The top five healthiest communities in the country are Los Alamos County, N.M., Douglas County, Colo., Falls Church, Va., Loudoun County, Va. and Broomfield County, Colo. according to U.S. News & World Report, which recently released its fourth annual Healthiest Communities rankings in collaboration with the Aetna Foundation.
The report evaluated approximately 3,000 communities nationwide across 84 health and health-related metrics in 10 categories, from education and economy to population health and housing.
The rankings serve as a tool to assess which communities offer their residents the greatest opportunity to achieve a healthy life and can inform residents, community health leaders and elected officials about policies and best practices for improving public health. This year’s rankings are also accompanied by COVID-19 vaccine rates and other pandemic related data.
The five top-ranked communities all scored above the national average in at least eight of the 10 categories and scored well in measurements of income, employment and educational achievement.
Los Alamos County became the first community to repeat as the healthiest community with its highest scores in the housing, population health and infrastructure categories.
The population health category includes measures of access to care, health behaviors, health conditions and more and was linked to a lower county COVID-19 death rate. More than half of the top 500 Healthiest Communities had fewer COVID-19 cases per 100,000 people than the national case rate and nearly three-quarters had fewer deaths. Four of the top 10 Healthiest Communities had higher vaccine coverage rates than the national average and six of the least-vaccine hesitant counties were in the top 100 of the rankings.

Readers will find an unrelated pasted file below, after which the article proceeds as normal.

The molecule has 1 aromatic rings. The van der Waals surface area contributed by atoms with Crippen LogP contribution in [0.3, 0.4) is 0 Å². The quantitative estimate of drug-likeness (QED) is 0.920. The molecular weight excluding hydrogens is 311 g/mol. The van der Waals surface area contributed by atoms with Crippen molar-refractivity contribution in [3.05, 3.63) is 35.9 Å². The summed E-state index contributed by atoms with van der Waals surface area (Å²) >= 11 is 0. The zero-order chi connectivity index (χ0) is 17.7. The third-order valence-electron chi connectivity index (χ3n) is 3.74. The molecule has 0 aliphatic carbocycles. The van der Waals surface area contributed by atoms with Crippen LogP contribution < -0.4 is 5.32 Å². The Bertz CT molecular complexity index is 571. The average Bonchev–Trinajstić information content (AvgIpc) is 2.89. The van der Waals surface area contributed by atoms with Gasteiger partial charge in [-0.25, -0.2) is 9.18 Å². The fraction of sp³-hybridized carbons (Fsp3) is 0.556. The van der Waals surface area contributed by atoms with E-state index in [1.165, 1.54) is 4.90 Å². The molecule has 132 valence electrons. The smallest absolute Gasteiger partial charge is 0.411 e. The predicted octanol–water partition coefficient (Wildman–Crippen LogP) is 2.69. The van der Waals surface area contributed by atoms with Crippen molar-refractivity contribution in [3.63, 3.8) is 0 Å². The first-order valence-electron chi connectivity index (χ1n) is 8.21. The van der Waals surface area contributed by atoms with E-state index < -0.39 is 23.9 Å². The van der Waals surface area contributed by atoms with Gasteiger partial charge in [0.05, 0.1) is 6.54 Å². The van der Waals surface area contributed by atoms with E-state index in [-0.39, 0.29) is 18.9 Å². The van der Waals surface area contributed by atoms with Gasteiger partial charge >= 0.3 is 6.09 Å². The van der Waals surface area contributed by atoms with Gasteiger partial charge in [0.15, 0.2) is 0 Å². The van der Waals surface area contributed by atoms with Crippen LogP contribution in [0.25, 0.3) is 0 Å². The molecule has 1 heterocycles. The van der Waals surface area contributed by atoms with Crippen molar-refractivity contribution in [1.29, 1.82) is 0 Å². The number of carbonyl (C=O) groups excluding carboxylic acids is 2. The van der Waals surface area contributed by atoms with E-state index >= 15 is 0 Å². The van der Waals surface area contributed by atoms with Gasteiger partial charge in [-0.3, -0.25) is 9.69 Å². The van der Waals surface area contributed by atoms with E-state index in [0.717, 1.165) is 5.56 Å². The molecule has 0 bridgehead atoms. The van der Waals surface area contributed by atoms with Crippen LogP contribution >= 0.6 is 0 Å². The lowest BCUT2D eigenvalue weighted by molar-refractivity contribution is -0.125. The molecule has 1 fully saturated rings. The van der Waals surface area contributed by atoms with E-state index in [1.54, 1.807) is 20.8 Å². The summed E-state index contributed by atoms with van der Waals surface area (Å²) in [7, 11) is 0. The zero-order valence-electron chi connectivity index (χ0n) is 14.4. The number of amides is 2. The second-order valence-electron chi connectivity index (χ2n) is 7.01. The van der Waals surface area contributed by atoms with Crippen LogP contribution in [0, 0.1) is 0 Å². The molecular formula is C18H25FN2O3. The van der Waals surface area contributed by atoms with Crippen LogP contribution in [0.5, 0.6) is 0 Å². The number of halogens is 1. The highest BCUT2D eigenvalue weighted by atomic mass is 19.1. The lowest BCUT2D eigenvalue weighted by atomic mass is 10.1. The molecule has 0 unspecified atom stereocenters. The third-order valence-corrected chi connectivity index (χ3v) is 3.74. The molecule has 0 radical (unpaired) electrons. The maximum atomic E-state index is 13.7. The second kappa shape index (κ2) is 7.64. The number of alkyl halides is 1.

A mental health paradise
Mental health and well-being are top priorities for county leaders coming out of the COVID-19 pandemic as residents across the country have been dealing with the stress of both a health and economic crisis. Honolulu County, Hawaii was the highest-ranked community for the mental health subcategory with the least amount of Medicare beneficiaries with depression and lower levels of adults with frequent mental distress (14-plus days in the past month).
“We are very proud of the number one ranking in mental health. We are healthy because we live in paradise… it is sunny all year,” said Tommy Waters, Honolulu City Council chair and presiding officer.
“We have trade winds, beautiful breeze and white sandy beaches. In other words, we go outside.” He attributes Honolulu’s positive mental health outcomes to their beautiful weather and outdoor lifestyle, however he also points to the policies and priorities Honolulu County made to ensure plenty of equitable mental health resources and services during the COVID-19 pandemic.
“The mayor had a psychologist sit on the health advisory board alongside an epidemiologist to help guide the county’s COVID response,” said Waters.
“We set up a live call center within a week of the first lockdown, with city staff volunteering to do field calls about COVID restrictions and find health and mental health resources.
“We do public service announcements on the local television stations encouraging people to get help and giving them hotline numbers,” he said. “We also supported having families stay together, which is another big key to the community.”
It is not a coincidence that counties with higher income, education and employment levels are able to sustain healthier communities.
The COVID-19 pandemic has exacerbated inequities in the service delivery system, and the 2021 U.S. News rankings highlight how counties with the resources to invest in their community and the social determinants of health can greatly improve the health and quality of life of their residents.
For more information on the U.S. News Healthiest Communities Rankings 2021 visit https://www.usnews.com/news/healthiest-communities/rankings.Hero 1